I won’t say I was homesick as I have always been very capable of adapting to a new place. I didn’t get the urge to hop on a plane back to Manila and I was hell bent on making it through whatever it was that I was feeling.
It’s the first few weeks or months where you have nothing to keep you busy that are the hardest. I was on my phone a lot – a lot more than usual – bugging my closest friends from home and egging them on to tell me about what’s been happening back home. I was in the mall a lot during office hours, window shopping by myself and thinking to myself – for the first time ever – that it would be nice to have a friend around.
We arrived in Malaysia in late June of last year which meant that it was the middle of Ramadan season. Ramadan is a period of about a month in each year wherein Muslims all over the world fast from sun up to sun down. Each day is ended by an Iftar dinner wherein they break the fast with their loved ones.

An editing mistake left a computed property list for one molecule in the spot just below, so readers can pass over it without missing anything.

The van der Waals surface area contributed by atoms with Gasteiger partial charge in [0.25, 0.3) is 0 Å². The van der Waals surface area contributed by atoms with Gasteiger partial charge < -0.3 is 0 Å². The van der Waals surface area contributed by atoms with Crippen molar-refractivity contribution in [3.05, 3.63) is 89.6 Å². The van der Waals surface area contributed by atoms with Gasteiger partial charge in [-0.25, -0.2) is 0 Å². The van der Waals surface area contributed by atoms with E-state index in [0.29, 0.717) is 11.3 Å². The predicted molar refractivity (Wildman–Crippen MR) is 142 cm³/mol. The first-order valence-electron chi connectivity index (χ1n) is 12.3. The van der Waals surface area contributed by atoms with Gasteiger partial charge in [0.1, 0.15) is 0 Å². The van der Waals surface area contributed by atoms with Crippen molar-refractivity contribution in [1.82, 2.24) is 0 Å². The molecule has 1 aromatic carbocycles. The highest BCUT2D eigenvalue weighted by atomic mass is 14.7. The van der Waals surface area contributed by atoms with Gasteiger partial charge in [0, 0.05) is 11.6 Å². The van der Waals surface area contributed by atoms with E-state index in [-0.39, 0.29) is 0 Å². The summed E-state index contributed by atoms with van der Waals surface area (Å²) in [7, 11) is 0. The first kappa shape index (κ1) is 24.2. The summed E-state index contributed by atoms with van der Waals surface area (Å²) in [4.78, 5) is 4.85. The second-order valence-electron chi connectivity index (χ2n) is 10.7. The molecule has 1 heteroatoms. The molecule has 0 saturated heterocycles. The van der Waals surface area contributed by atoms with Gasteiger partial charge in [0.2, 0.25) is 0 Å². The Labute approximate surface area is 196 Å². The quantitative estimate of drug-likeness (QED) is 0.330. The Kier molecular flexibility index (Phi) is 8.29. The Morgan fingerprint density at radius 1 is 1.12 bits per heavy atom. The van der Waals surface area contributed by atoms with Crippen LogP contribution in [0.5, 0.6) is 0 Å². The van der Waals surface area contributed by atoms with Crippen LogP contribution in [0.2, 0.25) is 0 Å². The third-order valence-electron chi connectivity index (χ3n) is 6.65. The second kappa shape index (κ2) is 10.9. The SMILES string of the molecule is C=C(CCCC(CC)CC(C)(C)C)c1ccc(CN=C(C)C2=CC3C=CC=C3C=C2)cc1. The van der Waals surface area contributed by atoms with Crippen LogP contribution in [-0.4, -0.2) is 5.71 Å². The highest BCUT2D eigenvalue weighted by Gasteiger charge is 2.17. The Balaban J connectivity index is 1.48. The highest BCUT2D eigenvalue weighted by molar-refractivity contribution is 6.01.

It’s a hard sacrifice, definitely. And it makes me respect my Muslim friends even more, knowing that I won’t be able to do what they do even if I try – not drinking nor eating for the duration of the day. I am not disciplined enough when it comes to food to be honest. Maybe I should learn from my friends and sacrifice chocolate for next year’s Lenten season? (Err. Not gonna happen.)
I decided to put together small stories/thoughts worth taking note of and just putting them into one blog post. Something short and sweet to update you with some of the not-so-big yet still fun-to-talk about bits of our daily expat/diplomatic/normal life here in KL. 🙂
Winning the hubby lottery